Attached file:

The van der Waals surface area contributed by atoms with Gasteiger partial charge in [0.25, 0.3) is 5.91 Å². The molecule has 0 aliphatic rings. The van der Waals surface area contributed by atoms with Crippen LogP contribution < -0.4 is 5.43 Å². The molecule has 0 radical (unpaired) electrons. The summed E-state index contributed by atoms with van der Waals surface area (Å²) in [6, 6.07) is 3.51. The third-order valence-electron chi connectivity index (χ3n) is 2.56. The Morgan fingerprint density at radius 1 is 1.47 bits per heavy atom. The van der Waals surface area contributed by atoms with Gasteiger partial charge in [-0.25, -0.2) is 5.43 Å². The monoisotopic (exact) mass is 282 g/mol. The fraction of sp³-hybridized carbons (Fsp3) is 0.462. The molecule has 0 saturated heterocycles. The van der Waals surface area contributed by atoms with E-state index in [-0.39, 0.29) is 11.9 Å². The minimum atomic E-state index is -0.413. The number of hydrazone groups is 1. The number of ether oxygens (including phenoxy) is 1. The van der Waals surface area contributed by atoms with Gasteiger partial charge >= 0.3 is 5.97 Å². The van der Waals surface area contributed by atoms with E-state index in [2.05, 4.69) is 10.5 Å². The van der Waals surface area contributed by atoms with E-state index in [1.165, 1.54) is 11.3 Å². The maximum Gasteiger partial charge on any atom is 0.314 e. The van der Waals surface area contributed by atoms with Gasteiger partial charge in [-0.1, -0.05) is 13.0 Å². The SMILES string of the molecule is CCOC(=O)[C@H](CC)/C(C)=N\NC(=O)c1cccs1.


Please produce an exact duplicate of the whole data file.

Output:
The van der Waals surface area contributed by atoms with Gasteiger partial charge in [0.25, 0.3) is 5.91 Å². The molecule has 0 aliphatic rings. The van der Waals surface area contributed by atoms with Crippen LogP contribution < -0.4 is 5.43 Å². The molecule has 0 radical (unpaired) electrons. The summed E-state index contributed by atoms with van der Waals surface area (Å²) in [6, 6.07) is 3.51. The third-order valence-electron chi connectivity index (χ3n) is 2.56. The Morgan fingerprint density at radius 1 is 1.47 bits per heavy atom. The van der Waals surface area contributed by atoms with Gasteiger partial charge in [-0.25, -0.2) is 5.43 Å². The monoisotopic (exact) mass is 282 g/mol. The fraction of sp³-hybridized carbons (Fsp3) is 0.462. The molecule has 0 saturated heterocycles. The van der Waals surface area contributed by atoms with E-state index in [-0.39, 0.29) is 11.9 Å². The minimum atomic E-state index is -0.413. The number of hydrazone groups is 1. The number of ether oxygens (including phenoxy) is 1. The van der Waals surface area contributed by atoms with Gasteiger partial charge >= 0.3 is 5.97 Å². The van der Waals surface area contributed by atoms with E-state index in [2.05, 4.69) is 10.5 Å². The van der Waals surface area contributed by atoms with E-state index in [1.165, 1.54) is 11.3 Å². The maximum Gasteiger partial charge on any atom is 0.314 e. The van der Waals surface area contributed by atoms with Gasteiger partial charge in [-0.1, -0.05) is 13.0 Å². The SMILES string of the molecule is CCOC(=O)[C@H](CC)/C(C)=N\NC(=O)c1cccs1.